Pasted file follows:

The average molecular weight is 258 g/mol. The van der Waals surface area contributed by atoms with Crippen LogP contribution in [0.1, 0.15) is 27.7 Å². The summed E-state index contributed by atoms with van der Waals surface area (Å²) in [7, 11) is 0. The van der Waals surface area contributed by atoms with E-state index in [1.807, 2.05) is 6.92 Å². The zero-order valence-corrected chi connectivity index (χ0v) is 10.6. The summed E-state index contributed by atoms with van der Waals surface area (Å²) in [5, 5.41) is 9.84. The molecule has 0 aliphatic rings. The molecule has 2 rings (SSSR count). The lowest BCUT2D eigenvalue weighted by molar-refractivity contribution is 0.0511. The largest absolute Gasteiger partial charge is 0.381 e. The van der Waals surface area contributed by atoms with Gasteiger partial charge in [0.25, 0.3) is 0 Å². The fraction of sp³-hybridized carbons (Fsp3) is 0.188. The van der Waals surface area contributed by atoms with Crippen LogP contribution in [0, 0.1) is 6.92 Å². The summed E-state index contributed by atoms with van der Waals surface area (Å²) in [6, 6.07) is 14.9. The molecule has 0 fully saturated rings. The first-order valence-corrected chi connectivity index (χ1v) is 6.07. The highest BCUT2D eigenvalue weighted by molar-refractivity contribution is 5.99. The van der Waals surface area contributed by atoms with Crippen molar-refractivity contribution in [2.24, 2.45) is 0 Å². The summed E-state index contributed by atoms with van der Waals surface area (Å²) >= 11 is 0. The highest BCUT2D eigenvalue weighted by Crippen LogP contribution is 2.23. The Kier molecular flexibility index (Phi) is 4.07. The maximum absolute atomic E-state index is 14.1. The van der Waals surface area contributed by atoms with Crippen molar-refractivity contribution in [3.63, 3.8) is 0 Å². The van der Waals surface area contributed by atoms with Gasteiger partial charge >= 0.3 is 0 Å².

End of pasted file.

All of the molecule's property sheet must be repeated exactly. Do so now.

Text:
The average molecular weight is 258 g/mol. The van der Waals surface area contributed by atoms with Crippen LogP contribution in [0.1, 0.15) is 27.7 Å². The summed E-state index contributed by atoms with van der Waals surface area (Å²) in [7, 11) is 0. The van der Waals surface area contributed by atoms with E-state index in [1.807, 2.05) is 6.92 Å². The zero-order valence-corrected chi connectivity index (χ0v) is 10.6. The summed E-state index contributed by atoms with van der Waals surface area (Å²) in [5, 5.41) is 9.84. The molecule has 0 aliphatic rings. The molecule has 2 rings (SSSR count). The lowest BCUT2D eigenvalue weighted by molar-refractivity contribution is 0.0511. The largest absolute Gasteiger partial charge is 0.381 e. The van der Waals surface area contributed by atoms with Gasteiger partial charge in [0.25, 0.3) is 0 Å². The fraction of sp³-hybridized carbons (Fsp3) is 0.188. The van der Waals surface area contributed by atoms with Crippen LogP contribution in [0, 0.1) is 6.92 Å². The summed E-state index contributed by atoms with van der Waals surface area (Å²) in [6, 6.07) is 14.9. The molecule has 0 fully saturated rings. The first-order valence-corrected chi connectivity index (χ1v) is 6.07. The highest BCUT2D eigenvalue weighted by molar-refractivity contribution is 5.99. The van der Waals surface area contributed by atoms with Crippen molar-refractivity contribution in [2.24, 2.45) is 0 Å². The summed E-state index contributed by atoms with van der Waals surface area (Å²) >= 11 is 0. The highest BCUT2D eigenvalue weighted by Crippen LogP contribution is 2.23. The Kier molecular flexibility index (Phi) is 4.07. The maximum absolute atomic E-state index is 14.1. The van der Waals surface area contributed by atoms with Crippen molar-refractivity contribution in [3.63, 3.8) is 0 Å². The van der Waals surface area contributed by atoms with Gasteiger partial charge >= 0.3 is 0 Å².